Warrior Princess Overcoming The Feudal Lords In Shogunate Japan
📚 Story of the Week #15
I wrote my first book aged four.
It sits in the drawer of broken dreams at home, dusted with time, its potential wasted. I wondered if things could have been different, the stars aligning a few degrees to the left, and unlocking a world where lucky readers would care for my first book, dog-ear the pages, carry it on their commutes.
I imagined what an online review might say:
WHAT IS THIS!?
I’ve been refunded, which is the only consolation, otherwise this would have been my first zero-star review. The book is a lie. The description says, 'warrior princess overcoming the feudal lords in shogunate Japan'. All I got was this (see pictures attached).
It’s just a load of paper stapled together to look like a book. The front cover is a pencil sketch of a person that looks like they’ve been punched with a potato masher, and the story...
Obviously words couldn’t describe the story, because the author didn’t use any. They’ve just scribbled wiggly lines on every page – as if that counts!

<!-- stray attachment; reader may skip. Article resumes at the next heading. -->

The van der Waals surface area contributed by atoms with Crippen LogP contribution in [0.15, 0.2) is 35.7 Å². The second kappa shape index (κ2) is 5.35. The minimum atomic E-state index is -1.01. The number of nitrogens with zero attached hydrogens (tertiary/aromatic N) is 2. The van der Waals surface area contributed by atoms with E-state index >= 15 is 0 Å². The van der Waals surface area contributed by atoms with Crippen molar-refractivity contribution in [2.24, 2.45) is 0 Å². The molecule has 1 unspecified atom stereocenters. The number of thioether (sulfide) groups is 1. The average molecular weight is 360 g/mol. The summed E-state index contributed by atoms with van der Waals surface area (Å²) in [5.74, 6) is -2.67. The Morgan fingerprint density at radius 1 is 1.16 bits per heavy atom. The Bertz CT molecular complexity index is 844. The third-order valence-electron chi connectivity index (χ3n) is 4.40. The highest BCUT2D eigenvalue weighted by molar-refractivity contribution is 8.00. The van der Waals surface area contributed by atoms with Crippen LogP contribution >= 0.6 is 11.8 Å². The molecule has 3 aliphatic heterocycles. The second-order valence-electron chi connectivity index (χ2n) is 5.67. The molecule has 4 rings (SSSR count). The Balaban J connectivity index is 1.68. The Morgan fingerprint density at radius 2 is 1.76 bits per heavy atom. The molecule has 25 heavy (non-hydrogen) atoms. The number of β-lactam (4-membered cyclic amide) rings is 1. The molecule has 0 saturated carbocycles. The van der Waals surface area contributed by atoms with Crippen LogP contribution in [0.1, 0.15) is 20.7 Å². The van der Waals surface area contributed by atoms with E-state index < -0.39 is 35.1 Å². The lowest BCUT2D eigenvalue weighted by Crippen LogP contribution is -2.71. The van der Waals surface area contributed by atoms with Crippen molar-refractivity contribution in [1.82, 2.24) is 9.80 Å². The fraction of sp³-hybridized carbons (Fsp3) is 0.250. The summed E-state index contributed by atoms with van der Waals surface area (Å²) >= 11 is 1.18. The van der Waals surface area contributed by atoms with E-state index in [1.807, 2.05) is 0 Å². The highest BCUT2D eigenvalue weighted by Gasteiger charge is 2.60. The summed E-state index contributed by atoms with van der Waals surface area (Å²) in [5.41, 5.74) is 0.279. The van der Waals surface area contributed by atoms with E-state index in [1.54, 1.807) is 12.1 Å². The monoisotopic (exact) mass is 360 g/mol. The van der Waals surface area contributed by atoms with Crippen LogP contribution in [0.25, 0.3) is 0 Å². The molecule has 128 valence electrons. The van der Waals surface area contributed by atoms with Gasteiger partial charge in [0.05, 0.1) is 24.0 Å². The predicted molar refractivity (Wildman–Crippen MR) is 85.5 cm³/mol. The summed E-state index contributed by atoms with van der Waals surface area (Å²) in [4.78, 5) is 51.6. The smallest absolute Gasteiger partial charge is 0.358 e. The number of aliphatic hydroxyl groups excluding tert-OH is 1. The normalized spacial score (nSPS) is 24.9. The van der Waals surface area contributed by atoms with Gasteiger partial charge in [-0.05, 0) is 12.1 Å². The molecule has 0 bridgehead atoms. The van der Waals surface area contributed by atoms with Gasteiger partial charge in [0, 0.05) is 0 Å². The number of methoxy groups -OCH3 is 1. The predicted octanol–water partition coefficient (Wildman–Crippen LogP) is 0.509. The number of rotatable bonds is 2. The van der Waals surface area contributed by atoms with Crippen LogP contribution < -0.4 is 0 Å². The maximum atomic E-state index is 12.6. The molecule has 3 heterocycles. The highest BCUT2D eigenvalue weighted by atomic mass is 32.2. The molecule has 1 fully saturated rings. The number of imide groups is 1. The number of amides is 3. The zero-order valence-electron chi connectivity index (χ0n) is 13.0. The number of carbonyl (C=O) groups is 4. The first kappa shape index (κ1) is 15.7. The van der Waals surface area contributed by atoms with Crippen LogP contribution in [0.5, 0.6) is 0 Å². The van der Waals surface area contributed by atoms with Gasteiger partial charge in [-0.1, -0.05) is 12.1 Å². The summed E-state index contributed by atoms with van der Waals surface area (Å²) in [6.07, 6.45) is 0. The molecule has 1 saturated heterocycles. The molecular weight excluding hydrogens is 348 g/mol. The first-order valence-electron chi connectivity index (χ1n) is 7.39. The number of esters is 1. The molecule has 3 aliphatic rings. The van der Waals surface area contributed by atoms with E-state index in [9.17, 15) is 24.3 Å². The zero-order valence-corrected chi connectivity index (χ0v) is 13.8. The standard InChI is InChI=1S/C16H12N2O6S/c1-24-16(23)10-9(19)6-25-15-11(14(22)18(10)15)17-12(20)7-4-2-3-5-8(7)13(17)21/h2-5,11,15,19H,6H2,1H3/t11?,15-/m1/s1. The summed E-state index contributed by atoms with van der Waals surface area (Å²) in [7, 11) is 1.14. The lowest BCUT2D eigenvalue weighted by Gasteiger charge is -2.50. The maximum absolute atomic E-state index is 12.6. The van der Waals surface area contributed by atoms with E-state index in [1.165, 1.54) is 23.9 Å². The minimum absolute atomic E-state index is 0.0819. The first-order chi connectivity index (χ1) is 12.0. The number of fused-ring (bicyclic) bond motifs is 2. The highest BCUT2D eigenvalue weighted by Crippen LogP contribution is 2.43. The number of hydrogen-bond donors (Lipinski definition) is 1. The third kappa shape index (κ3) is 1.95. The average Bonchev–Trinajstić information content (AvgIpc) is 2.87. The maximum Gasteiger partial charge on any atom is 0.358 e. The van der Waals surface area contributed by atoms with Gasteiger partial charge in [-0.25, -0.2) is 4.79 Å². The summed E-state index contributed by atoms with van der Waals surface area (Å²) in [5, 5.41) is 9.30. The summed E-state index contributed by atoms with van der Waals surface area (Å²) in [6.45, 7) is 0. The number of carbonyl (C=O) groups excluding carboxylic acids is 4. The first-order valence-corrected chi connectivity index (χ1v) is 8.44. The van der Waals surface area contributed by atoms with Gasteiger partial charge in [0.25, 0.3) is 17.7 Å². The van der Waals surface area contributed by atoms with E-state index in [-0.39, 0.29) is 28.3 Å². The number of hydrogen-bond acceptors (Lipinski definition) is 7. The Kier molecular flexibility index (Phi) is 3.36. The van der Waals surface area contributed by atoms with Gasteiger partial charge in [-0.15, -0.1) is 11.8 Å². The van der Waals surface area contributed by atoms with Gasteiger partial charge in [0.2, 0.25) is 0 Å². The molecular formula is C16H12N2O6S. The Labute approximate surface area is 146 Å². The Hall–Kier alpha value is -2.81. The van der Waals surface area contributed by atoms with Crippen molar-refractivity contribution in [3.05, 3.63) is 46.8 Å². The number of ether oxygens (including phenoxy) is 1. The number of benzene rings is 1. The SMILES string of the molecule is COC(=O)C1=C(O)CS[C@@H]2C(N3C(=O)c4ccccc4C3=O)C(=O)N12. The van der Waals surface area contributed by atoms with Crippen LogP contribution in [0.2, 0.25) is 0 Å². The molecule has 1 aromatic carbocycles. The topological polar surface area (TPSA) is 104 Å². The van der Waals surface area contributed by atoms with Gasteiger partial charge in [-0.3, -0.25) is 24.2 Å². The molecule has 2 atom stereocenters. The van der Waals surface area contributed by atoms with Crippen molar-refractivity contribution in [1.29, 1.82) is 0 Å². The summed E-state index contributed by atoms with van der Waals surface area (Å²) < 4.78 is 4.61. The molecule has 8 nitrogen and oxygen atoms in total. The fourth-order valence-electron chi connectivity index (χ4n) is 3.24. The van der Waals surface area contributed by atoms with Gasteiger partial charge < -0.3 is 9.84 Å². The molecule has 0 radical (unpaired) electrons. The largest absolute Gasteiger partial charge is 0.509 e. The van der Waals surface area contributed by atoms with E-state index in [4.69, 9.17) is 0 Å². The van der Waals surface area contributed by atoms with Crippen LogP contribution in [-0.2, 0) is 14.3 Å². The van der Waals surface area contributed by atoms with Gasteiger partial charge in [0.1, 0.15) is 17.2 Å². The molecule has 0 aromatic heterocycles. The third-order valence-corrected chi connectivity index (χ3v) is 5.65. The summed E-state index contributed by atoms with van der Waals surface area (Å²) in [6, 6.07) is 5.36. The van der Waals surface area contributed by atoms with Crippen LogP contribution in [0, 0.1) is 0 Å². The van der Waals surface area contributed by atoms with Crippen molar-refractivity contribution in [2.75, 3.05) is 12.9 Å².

Unimpressed, as is my book group.
When we want to start something, emulating those we respect is a great strategy. Finding our feet, we can then start adding our own flare to the task.
At four, I‘d committed the cardinal sin of emulation: mistaking the signs of success for the substance, which is somewhat fair because I didn’t know what the alphabet was yet.
Peacocks have bright feathers to impress peahens. Great fortresses have well-tended lawns to flaunt their power.
These are all signs of success, not recipes for success. A peacock painting its feathers won’t make it a good mate, and a Lord won’t become powerful by starving his people to plant grass instead of wheat.
Develop your eyes to look past the signs, and see what’s left. Is that noisy president hollow inside? Is that humble supermarket clerk concealing a treasure chest of wisdom on the art of living?
P.S. Signalling theory was the inspiration for this story, and will leave you thinking about all the signals you’re sending to those around you – knowingly or not.